Eugene realigned parishes and maneuvered behind the scenes to weaken
the government monopoly on education. He was an outspoken supporter of the
papacy, and fought government intervention into Church matters. Publicly
endorsed the dogma of the Immaculate Conception, and worked for its
promulgation. His printed writings run to 25 volumes. Made a peer of the
French Empire. Made Archbishop of Marseille in 1851 by Blessed Pope Pius IX.
Named senator and member of the Legion of Honour by Napoleon III in 1856.
Proposed as cardinal in 1859. On 2 December 1841, Bishop de Mazenod's first
overseas missionaries arrived in Canada. By the time of his death, there were
six Oblate bishops and over 400 missionaries working in ten countries. The
Oblates continue their good work to this day with some 5,000 missionaries in
Novena in honor of
Venerable Eugene De Mazenod
Bishop of Marseilles
Founder of the Congregation of the
O Heavenly Father who by the grace of Your Holy Spirit inspired Your servant Eugene De Mazenod to send forth missionaries under the banner of Mary Immaculate to preach the Gospel amongst the poor, increase our charity, we humbly pray, so that our love for the Blessed Virgin and our desire for the salvation of souls may resemble his. And grant us, we beseech You, through his intercession the special grace which we ask in the name of Jesus Christ Our Lord. Amen.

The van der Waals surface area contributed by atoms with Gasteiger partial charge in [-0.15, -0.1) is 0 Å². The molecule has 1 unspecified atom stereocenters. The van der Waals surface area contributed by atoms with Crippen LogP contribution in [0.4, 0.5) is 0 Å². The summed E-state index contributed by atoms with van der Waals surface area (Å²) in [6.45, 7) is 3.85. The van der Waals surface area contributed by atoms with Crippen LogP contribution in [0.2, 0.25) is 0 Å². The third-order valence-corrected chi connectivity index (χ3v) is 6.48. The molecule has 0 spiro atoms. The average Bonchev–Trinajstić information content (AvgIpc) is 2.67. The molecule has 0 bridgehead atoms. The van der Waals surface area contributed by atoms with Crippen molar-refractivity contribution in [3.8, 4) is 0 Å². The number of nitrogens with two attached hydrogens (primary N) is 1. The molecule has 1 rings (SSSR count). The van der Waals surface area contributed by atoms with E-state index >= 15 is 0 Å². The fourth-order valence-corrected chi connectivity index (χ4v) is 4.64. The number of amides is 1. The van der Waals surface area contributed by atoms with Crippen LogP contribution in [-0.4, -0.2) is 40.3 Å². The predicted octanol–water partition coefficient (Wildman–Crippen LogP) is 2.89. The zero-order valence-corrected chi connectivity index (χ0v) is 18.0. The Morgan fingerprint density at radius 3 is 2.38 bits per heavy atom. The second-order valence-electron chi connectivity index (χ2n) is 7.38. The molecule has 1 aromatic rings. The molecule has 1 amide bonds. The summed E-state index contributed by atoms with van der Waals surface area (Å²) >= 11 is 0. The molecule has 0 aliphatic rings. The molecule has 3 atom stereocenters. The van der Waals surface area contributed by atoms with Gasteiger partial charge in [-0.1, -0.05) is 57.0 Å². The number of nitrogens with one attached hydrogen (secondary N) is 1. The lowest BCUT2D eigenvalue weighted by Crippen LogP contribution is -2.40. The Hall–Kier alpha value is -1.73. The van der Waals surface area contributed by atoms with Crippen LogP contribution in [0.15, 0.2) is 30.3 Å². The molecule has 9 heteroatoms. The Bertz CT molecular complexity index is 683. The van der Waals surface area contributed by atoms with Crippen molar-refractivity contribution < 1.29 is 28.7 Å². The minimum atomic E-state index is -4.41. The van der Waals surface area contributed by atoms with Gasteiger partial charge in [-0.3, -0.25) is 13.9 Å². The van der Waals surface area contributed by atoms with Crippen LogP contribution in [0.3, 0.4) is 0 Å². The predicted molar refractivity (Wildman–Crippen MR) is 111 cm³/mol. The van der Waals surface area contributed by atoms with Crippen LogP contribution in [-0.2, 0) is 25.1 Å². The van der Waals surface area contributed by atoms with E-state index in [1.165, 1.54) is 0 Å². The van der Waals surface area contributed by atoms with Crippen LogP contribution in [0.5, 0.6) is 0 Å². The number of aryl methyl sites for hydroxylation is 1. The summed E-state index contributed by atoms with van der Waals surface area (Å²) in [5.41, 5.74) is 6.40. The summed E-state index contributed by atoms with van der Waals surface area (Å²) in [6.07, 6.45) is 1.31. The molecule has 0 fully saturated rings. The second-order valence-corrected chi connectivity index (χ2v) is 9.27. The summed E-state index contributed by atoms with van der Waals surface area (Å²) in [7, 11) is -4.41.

Our Father, Hail Mary, Glory Be
Nihil Obstat: Nicholas Ferraro, S.R.C. Adsessor
Fidei Sub-Promotor Generalis (die 23 Nov. 1955)
Prayer for a Mission: In Honor of Eugene de Mazenod.
God our Father, we thank you for having called Eugene de Mazenod to follow Christ the Savior and Evangelizer. Passionately in love with your Son Jesus and sharing in his compassion for humanity Eugene put himself unconditionally at the service of the Church for the evangelization of these most in need. Through his intercession help us to reach out with the healing touch of Christ who calls us to holiness and to Mission. May we build communities which are signs of your presence, and share the Good News of salvation with all peoples. For this we dedicate ourselves,
through Christ our Lord.
Eugene de Mazenod,
Share with us your love for Christ.
Eugene de Mazenod,
Help us to stand firm in goodness.
Eugene de Mazenod,
Be with us in all our efforts.